Filing Bankruptcy In Rhode Island

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Debtors in Rhode Island seeking debt relief file straight bankruptcy, when a financial fresh start is needed. Debtors desiring to retain assets and pay off creditors file chapter 13.  The type of bankruptcy depends on individual circumstances and financial goals.

Options for Personal Bankruptcy in Rhode Island

All states follow U.S. Bankruptcy Code Title 11.  Therefore, residents of Rhode Island can file straight bankruptcy under chapter 7 and restructuring bankruptcy under chapter 13.

Chapter 7 Bankruptcy

To avoid abuse of the law, debtors must pass a means test to verify the need for bankruptcy relief.  Then, the court trustee sells all applicable assets to distribute the proceeds among the creditors. However, in most cases, the debtor will not have any qualifying assets.  Then, the majority of remaining balances are forgiven, so the debtor has a fresh start.  However, some debts cannot be expunged by bankruptcy.  For example, student loans and child support must be paid.  To make a financial determination, the statistical average of single wage earners in Rhode Island is $46,466, the two-person household is $59,314, and a family of three is $72,809.

Chapter 13 Bankruptcy

For the individuals who want to pay their bills and retain their assets, filing chapter 13 makes that possible.  The court negotiates with creditors regarding the minimum amount acceptable to resolve debt.  Oftentimes, late fees are erased and interest charges are reduced, making the payments more affordable.  The debts are combined and calculated to be paid within 3-5 years.  Then, the debtor is instructed to pay that amount to the trustee on a monthly basis, until all debts are paid.  As long as other payments are kept current, assets are retained.  However, the debtor is limited to no more than $1,010,650 in secured debt and $336,900 in unsecured debt.

Filing Bankruptcy during Foreclosure

Filing bankruptcy after foreclosure proceedings are initiated generally only delays the resale of property.  Even though creditors must cease all attempts to receive payment, until after the bankruptcy is determined, lien holders can petition the court to release the property.  If granted, the foreclosure is usually completed.  Therefore, consulting a bankruptcy lawyer, before notice is given, may reveal some options for ultimately retaining the property.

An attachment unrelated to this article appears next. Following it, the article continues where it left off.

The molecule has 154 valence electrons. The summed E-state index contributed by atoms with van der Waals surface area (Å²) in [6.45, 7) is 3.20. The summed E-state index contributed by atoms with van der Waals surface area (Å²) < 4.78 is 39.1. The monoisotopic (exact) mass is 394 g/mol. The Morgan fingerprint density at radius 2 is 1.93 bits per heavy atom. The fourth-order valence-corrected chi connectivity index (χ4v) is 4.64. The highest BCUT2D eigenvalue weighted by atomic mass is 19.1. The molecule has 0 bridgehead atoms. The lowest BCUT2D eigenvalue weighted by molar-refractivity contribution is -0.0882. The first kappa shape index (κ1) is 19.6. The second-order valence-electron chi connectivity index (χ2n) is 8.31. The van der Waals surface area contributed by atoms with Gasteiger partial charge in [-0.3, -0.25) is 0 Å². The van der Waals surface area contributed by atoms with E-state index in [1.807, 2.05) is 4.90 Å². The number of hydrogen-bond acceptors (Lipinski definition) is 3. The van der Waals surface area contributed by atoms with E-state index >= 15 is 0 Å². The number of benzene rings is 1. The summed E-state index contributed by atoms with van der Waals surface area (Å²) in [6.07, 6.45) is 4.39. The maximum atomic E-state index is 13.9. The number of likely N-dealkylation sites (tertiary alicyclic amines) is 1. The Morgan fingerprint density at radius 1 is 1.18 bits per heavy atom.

Rhode Island Bankruptcy Exemptions

Rhode Island has a specific list of asset exemptions that the debtor can claim, when filing for bankruptcy.  The following chart includes only a few of those assets:

Type of Asset(s)

Details on Applicable Exemption(s)




Fraternal and society benefits, accident and illness proceeds, life insurance proceeds-if prohibited from paying beneficiary debts, temporary disability


Minor child wages, business partnership assets


ERISA, IRAs, firefighters, police, public and state employees

Personal Property

Household items up to $1000, books and Bible up to $300, dead body and burial plot, clothing, debt of promissory note or exchange, $50 of cooperative association holdings

Public Benefits

Unemployment and workmen’s comp, death and disability, AFDC, blind, elderly, and disabled aid, veterans and state disability


Unpaid wages of $50, military pay, seaman pay, earned but unpaid wages of welfare recipient, wages from charitable organization to the poor, wages of the spouse


Rhode Island Bankruptcy Court Filing Options

Need Bankruptcy Advice?

Use a Bankruptcy Lawyer

Hiring a bankruptcy lawyer is highly recommended.  The stress of the proceedings is difficult at best. Knowing all of the nuances of Rhode Island’s bankruptcy laws is virtually impossible.  A legal expert makes sure the debtor claims all applicable exemptions, files all of the necessary paperwork, answers the many legal questions, and provides needed counsel.  The moral support alone makes court a lot easier.

Use a Filing Service

A filing service is only responsible for filling out paperwork and filing it with the court.  The service does not always adhere to all of the laws.  They do not provide counsel or answer questions in court.  In the event of an error, the case may be thrown out of court and the debtor charged with fraud.

File “Pro Se”

Debtors that cannot afford legal counsel may file pro se and represent themselves in court.  However, it is better to borrow the money and have a bankruptcy lawyer.  Without professional assistance, assets exemptions are missed, the questions and proceedings of the court are confusing, and the debtor often suffers financial and legal consequences for not fully knowing the bankruptcy law.


Courts and Rhode Island Bankruptcy Trustee Information

Rhode Island District Court Main Office

Federal Bldg and
United States Courthouse
One Exchange Terrace
Providence, RI 02903-1270